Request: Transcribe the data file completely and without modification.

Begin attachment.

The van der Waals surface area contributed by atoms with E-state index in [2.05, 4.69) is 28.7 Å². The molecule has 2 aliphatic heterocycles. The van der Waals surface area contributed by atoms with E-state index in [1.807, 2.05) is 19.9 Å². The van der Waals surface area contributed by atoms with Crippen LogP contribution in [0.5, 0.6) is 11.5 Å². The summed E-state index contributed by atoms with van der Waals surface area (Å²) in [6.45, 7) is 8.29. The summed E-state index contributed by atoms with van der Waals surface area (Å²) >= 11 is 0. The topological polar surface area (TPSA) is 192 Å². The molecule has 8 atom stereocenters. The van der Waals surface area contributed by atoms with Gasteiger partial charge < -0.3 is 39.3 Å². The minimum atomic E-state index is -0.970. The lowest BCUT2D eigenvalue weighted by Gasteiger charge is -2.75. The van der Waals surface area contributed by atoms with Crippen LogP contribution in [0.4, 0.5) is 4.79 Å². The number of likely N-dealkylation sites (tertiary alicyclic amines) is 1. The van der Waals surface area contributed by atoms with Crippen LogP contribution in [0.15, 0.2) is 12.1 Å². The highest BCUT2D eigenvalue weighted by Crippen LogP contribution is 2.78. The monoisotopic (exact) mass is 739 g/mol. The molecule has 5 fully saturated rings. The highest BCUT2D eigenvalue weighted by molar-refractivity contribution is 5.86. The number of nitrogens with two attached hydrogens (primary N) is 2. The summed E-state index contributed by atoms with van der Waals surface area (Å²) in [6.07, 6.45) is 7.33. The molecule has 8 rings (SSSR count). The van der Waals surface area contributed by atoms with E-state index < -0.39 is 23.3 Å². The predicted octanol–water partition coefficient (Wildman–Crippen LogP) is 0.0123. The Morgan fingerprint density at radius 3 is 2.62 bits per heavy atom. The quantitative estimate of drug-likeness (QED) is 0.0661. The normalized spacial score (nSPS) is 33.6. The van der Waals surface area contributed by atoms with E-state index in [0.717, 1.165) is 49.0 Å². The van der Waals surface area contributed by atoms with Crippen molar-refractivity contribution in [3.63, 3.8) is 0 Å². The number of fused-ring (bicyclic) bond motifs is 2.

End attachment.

The van der Waals surface area contributed by atoms with E-state index in [2.05, 4.69) is 28.7 Å². The molecule has 2 aliphatic heterocycles. The van der Waals surface area contributed by atoms with E-state index in [1.807, 2.05) is 19.9 Å². The van der Waals surface area contributed by atoms with Crippen LogP contribution in [0.5, 0.6) is 11.5 Å². The summed E-state index contributed by atoms with van der Waals surface area (Å²) in [6.45, 7) is 8.29. The summed E-state index contributed by atoms with van der Waals surface area (Å²) >= 11 is 0. The topological polar surface area (TPSA) is 192 Å². The molecule has 8 atom stereocenters. The van der Waals surface area contributed by atoms with Gasteiger partial charge < -0.3 is 39.3 Å². The minimum atomic E-state index is -0.970. The lowest BCUT2D eigenvalue weighted by Gasteiger charge is -2.75. The van der Waals surface area contributed by atoms with Crippen LogP contribution in [0.4, 0.5) is 4.79 Å². The number of likely N-dealkylation sites (tertiary alicyclic amines) is 1. The van der Waals surface area contributed by atoms with Crippen LogP contribution in [0.15, 0.2) is 12.1 Å². The highest BCUT2D eigenvalue weighted by Crippen LogP contribution is 2.78. The monoisotopic (exact) mass is 739 g/mol. The molecule has 5 fully saturated rings. The highest BCUT2D eigenvalue weighted by molar-refractivity contribution is 5.86. The number of nitrogens with two attached hydrogens (primary N) is 2. The summed E-state index contributed by atoms with van der Waals surface area (Å²) in [6.07, 6.45) is 7.33. The molecule has 8 rings (SSSR count). The van der Waals surface area contributed by atoms with E-state index < -0.39 is 23.3 Å². The predicted octanol–water partition coefficient (Wildman–Crippen LogP) is 0.0123. The Morgan fingerprint density at radius 3 is 2.62 bits per heavy atom. The quantitative estimate of drug-likeness (QED) is 0.0661. The normalized spacial score (nSPS) is 33.6. The van der Waals surface area contributed by atoms with E-state index in [0.717, 1.165) is 49.0 Å². The van der Waals surface area contributed by atoms with Crippen molar-refractivity contribution in [3.63, 3.8) is 0 Å². The number of fused-ring (bicyclic) bond motifs is 2.